Sovereign of England
From 1199 to 1216
John was the youngest son of King Henry II and Queen Eleanor of Aquitane. The conflict and betrayal which marked this family would be reflected on into John's own reign.
When John was only eighteen, Henry II sent him to Ireland to represent the crown and learn the duties of rulership. John proved ill suited for the task and not only worsened the relationship with the Irish but created troubles with English landholders as well.
Within less than a year John returned to England, his efforts in Ireland a disaster.
Limerick, IrelandKing John's Castle lies at the very heart of Limerick's medieval core, the old English town on The King's Island, just north of Limerick's City center. Today, an extended riverside section of English town is known as the Heritage Precinct, and is undergoing major restoration, becoming, once again, the administrative and visitor center of the city.
The Welcoming ShannonLimerick City is magnificently sited on one of Europe's finest rivers, the Lordly Shannon, here where the soft bog and fresh water meet the salt of the sea. Today, it is difficult to picture the 9th century scenes, when fleets of Viking vessels sailed upriver to plunder and terrorize the Monastic Midlands. In later centuries these Norsemen settled and founded the trading port of Limerick.
A nineteenth century romantic depiction of Viking warriors.
The River Shannon and King John's Castle live side by side, a little above the Curraghour Falls, at Thomond Bridge. This majestic river, the longest in Ireland or Britain opens its tidal waters to welcome the international fleets of the world, just as it has done for the mariners of countless years.
King John's Castle at Evening
Guarding the Shannon
The King's Island, approximately 80 hectares in extent, created by a loop of the River Shannon, locally called the Abbey River, is connected to the city mainland by four bridges: Thomond, Matthew, Baal and O'Dwyer. Sited, as this island is, at the lowest fording point of the River Shannon above the estuary, its strategic location attracted Viking colonies from the 9th century on. Then the O'Briens, Kings of Thomond, held sway, endowing St. Mary's Cathedral in the late 12th century. Subsequent Anglo-Norman occupation fortified the fledgling city, erecting King John's Castle as its administrative center, and walling what became known as English town.
The gate towers of King John's castle.
18th Century Painting
Freely to Viewers.
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General Patrick Sarsfield
John's Castle was built to guard the Shannon frontier, and to serve
as an administration center for the kingdom of Limerick in the Shannon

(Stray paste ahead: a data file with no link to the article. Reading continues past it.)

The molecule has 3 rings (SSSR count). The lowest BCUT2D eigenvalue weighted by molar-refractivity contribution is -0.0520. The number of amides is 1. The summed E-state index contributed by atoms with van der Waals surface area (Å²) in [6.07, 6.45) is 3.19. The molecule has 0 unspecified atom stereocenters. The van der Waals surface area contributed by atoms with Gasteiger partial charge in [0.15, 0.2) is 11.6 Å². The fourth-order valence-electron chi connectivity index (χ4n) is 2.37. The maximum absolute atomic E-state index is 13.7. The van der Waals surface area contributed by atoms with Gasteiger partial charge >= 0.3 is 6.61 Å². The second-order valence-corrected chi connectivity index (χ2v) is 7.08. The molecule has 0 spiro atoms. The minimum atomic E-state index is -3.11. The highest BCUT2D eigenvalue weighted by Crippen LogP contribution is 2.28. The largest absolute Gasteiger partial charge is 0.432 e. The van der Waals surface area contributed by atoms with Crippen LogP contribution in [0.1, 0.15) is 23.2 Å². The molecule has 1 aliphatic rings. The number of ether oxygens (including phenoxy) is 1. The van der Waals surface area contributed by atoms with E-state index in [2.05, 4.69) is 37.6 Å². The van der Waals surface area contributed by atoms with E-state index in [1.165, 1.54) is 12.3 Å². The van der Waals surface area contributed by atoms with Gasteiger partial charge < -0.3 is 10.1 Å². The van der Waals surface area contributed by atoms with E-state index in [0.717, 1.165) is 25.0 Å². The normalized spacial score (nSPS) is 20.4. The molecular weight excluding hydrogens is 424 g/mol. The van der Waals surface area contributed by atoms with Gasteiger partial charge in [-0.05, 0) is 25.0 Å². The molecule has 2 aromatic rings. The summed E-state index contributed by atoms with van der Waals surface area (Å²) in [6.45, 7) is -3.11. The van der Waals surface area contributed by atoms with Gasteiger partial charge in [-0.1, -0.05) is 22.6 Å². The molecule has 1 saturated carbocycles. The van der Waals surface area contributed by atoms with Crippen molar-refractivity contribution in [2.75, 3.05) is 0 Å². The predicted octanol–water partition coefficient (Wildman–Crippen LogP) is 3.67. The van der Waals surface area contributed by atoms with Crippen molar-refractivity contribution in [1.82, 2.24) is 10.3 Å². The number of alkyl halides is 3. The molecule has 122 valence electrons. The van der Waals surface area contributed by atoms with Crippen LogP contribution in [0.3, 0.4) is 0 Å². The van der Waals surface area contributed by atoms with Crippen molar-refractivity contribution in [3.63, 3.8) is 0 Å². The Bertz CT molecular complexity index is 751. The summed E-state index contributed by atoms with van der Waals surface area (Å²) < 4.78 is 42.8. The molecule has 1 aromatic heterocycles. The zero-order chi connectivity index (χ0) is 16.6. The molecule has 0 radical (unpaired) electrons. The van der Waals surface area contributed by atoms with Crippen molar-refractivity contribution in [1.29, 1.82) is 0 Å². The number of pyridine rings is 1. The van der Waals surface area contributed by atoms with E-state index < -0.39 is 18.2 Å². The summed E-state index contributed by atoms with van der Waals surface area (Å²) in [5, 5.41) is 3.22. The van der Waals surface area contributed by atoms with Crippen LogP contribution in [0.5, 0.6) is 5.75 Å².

Region of Ireland. It was uniquely built for its day, without a keep and
with high curtain walls to withstand the awesome power of the new siege
machines. Its massive gate towers and drum comer towers were state-of-the-art
features for the beginning of the 13th century.
Saint Mary's Church
Together, Northern Ireland and the Republic
are comprised of four provinces, which consist of thirty two counties.
Display at King John's
Excavations Reveal the PastRecent Archeological excavations at the castle revealed new aspects of pre-Norman Limerick. These features remain on site underneath the new building for the visitor to experience and examine at close quarters. Excavations at the castle commenced in February 1990 with the aim of defining the line of the original curtain wall along Nicholas Street, and the extent of the comer bastion so as to allow for their restoration.
As expected, these features were quickly revealed, but in addition there were exciting discoveries of pre-Norman features, and evidence of the traumatic siege of 1642. The need to preserve this primary evidence of old Limerick, and practical reasons of catering for the modern visitor, resulted in a brilliantly conceived, modern two story structure, designed on eight widely spaced foundation columns. This allows the archaeological evidence which forms the basement of the new building - to become an integral part of the Visitor Center. The significance of the finds is explained graphically on site, and a short audiovisual presentation has highlights of the actual excavations in progress.
The pre-Norman features discovered are both defensive and of settlement. Extensive evidence of an earlier defense system of a strong earthen rampart, supported with limestone boulders and protected by a deep ditch, showed that King John's Castle was built on an existing fortification, and that this defense was incorporated on the southern side into the new stone castle; indeed the earlier earthworks influenced the overall ground plan of the castle.
the south of this early defensive enclosure, two sunken-floored houses, a large
stone-lined entrance passage to a third, and remains of post and wattle fences were
discovered. Pottery shards place these structures towards the end of the 12th century.
The excavators have postulated that they may well represent a suburban expansion northwards
of the Ostman population, which had its center in the southern span of the King's
Island. Similar house-types have been found in the Viking levels of Waterford City.
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